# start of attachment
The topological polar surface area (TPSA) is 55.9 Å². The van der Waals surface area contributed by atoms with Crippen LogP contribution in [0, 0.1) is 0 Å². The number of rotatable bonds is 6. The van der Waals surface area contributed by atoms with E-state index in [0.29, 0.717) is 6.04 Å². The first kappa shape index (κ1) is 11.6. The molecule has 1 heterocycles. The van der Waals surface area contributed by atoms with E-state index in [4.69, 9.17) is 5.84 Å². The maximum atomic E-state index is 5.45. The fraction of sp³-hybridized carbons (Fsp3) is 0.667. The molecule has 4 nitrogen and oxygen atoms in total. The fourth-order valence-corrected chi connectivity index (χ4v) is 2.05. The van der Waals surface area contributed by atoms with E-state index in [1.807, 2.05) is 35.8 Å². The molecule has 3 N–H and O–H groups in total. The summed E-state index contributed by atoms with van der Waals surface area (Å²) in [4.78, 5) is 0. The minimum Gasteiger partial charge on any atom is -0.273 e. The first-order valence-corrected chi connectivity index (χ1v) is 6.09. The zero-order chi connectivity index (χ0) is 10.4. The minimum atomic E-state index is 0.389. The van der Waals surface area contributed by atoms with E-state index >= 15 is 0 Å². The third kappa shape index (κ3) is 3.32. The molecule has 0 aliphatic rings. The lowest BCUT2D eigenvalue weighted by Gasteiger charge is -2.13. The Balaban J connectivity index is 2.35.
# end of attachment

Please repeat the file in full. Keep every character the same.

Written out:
The topological polar surface area (TPSA) is 55.9 Å². The van der Waals surface area contributed by atoms with Crippen LogP contribution in [0, 0.1) is 0 Å². The number of rotatable bonds is 6. The van der Waals surface area contributed by atoms with E-state index in [0.29, 0.717) is 6.04 Å². The first kappa shape index (κ1) is 11.6. The molecule has 1 heterocycles. The van der Waals surface area contributed by atoms with E-state index in [4.69, 9.17) is 5.84 Å². The maximum atomic E-state index is 5.45. The fraction of sp³-hybridized carbons (Fsp3) is 0.667. The molecule has 4 nitrogen and oxygen atoms in total. The fourth-order valence-corrected chi connectivity index (χ4v) is 2.05. The van der Waals surface area contributed by atoms with E-state index in [1.807, 2.05) is 35.8 Å². The molecule has 3 N–H and O–H groups in total. The summed E-state index contributed by atoms with van der Waals surface area (Å²) in [4.78, 5) is 0. The minimum Gasteiger partial charge on any atom is -0.273 e. The first-order valence-corrected chi connectivity index (χ1v) is 6.09. The zero-order chi connectivity index (χ0) is 10.4. The minimum atomic E-state index is 0.389. The van der Waals surface area contributed by atoms with E-state index >= 15 is 0 Å². The third kappa shape index (κ3) is 3.32. The molecule has 0 aliphatic rings. The lowest BCUT2D eigenvalue weighted by Gasteiger charge is -2.13. The Balaban J connectivity index is 2.35.